In all of his years at North Carolina, 18 of them now as the Tar Heels’ head baseball coach, Mike Fox had never experienced the kind of limbo in which he found himself in about a year ago at this time.
The Tar Heels were out of the ACC tournament – they’d failed to qualify for it for the first time in school history – and then they found themselves hoping against hope for an NCAA tournament bid that never came. It was a different feeling, and environment, for a program long accustomed to success.
One year later things are back to normal, Fox in charge of a team with College World Series aspirations, and the characteristics to make it there. UNC begins play in the ACC tournament on Wednesday in Louisville, Ky., where the Tar Heels, the tournament’s No. 2 seed, will face Boston College. After so much stress approaching the ACC tournament in recent years, there is none now for UNC, ranked second nationally.
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Fox attempted to put that into perspective, the juxtaposition between the now and then. What would it be like, once again, to enter the postseason knowing that his team is assured of hosting an NCAA tournament regional, and essentially assured of hosting a Super Regional, if it advances that far?
“Ask her,” Fox said with a laugh after his team’s 9-7 victory against Duke on Saturday, nodding toward his wife, Cheryl. “Ask her. Yeah, that’s always a good feeling – just knowing that you’re in, certainly.”
Clearly, the past few Mays had been stressful months in the Fox household. Under Fox’s leadership, UNC built one of the nation’s best baseball programs, one that appeared in the College World Series six times between 2006 and 2013.
And then, after that most recent trip to Omaha in 2013, came the next three seasons, some of the most challenging of Fox’s coaching career. The Tar Heels scraped their way into the NCAA tournament in 2014, but missed it in 2015 and ’16 – the first time since 1996 and ’97 that UNC failed to reach the NCAA tournament in consecutive seasons.
This season has been something of a renaissance, a throwback to the good times. For UNC’s oldest players, its juniors and seniors, it has been a resurgence two or three years in the making. Its seniors have only played in the NCAA tournament once. The juniors never have.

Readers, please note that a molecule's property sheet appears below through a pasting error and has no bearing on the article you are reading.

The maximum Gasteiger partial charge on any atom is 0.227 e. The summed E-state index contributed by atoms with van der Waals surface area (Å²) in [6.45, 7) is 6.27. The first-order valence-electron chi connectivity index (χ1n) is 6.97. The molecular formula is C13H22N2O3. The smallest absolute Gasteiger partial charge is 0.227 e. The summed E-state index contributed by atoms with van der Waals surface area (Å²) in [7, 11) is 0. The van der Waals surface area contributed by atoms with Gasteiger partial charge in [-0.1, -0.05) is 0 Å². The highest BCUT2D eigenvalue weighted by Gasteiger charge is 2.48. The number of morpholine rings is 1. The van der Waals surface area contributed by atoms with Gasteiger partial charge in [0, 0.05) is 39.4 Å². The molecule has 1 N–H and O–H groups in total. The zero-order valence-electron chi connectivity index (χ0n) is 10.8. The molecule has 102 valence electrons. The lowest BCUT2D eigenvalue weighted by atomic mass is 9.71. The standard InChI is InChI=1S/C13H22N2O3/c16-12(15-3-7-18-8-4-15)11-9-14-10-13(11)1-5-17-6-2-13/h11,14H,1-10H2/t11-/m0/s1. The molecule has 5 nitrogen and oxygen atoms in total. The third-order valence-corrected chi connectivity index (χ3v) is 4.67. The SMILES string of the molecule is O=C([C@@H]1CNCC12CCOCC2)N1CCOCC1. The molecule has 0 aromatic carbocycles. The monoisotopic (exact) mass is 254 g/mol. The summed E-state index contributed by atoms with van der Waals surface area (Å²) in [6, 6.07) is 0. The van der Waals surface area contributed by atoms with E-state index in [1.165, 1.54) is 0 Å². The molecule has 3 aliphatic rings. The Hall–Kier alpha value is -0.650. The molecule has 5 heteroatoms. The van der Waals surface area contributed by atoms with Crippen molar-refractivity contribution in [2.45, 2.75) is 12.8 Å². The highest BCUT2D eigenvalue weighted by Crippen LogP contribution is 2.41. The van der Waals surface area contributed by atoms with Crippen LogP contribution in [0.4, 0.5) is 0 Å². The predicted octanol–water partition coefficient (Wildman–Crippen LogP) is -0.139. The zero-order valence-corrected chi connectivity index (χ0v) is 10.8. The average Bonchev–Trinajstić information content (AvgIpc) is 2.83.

UNC’s older players, especially, are keenly aware of the program’s history, and their place in it. Adam Pate, one of the team’s senior leaders, recently recalled attending UNC banquets where some of the Tar Heels’ best baseball teams have been recognized.
“I was in middle school watching them play,” he said. “It was kind of a reminder to be like, wow, (these are) the teams that I remember watching on TV, the teams that played Oregon State in the (national) championship, the teams that brought Carolina to the standard that we’re at now.”
As Fox and his players have learned the past few years, though, success doesn’t come automatically. A lack of timely hitting and a lack of cohesion, at times, derailed UNC’s past two teams, both of which were among the final teams left out of the NCAA tournament field.
This season, UNC (44-11, 23-7 ACC) rebuilt itself with a combination of veteran leadership, top-flight pitching – junior J.B. Bukauskas, the ACC Pitcher of the Year, is one of the best starters in the country – and an infusion of freshmen talent. Like, for instance, Ashton McGee, a .339 hitter and the ACC Freshman of the Year.
Fellow freshman Josh Hiatt, a right-hander from Charlotte, has become arguably the best closer in school history. And junior shortstop Logan Warmoth and junior center fielder Brian Miller, a former standout at Millbrook High in Raleigh, also earned first-team All-ACC honors.
Beneath the production, the pain of past failure has simmered. UNC ended last season with a disappointing defeat at N.C. State to end the regular season, a loss that knocked the Tar Heels out of the ACC tournament. Then the Tar Heels gathered a little more than a week later for the NCAA tournament selection show. Their name never appeared.
The goal when the team reconvened for fall workouts, Fox said, was simple enough: “Be better – like, better like our program has been.” That didn’t mean merely improving from 13-17 in the ACC to 15-15. It meant becoming a contender again. The Tar Heels perhaps exceeded their own expectations, and won all 10 of their ACC series and set a school record with 23 ACC victories.
“I give our juniors and seniors all the credit,” Fox said. “I mean, they were so upset and unhappy last year, and they told me – they told themselves – we don’t want to be the class that leaves here not playing in a regional.”
After the record-setting 23rd victory, which came on Saturday against Duke, Miller, the All-ACC center fielder, said he was “speechless” about setting the school record for conference victories. All of those great teams during the past 10 years or so, and he and his teammates have won more ACC games than any of them.
Last year the Tar Heels had been hoping to squeak into the ACC tournament before closing the season with that loss at N.C. State. This season, Fox said, the primary goal in Louisville, aside from winning, will be to “come back totally healthy.”
A conference championship would be a worthy accomplishment, indeed. Still, Fox and his players enter the postseason with greater goals, assured of playing in the NCAA tournament for the first time in three years.
UNC’s ACC tournament schedule
Wednesday: UNC vs. Boston College, 3 p.m.
Friday: UNC vs. N.C. State, 7 p.m.
All games will be televised by Fox Sports Carolinas.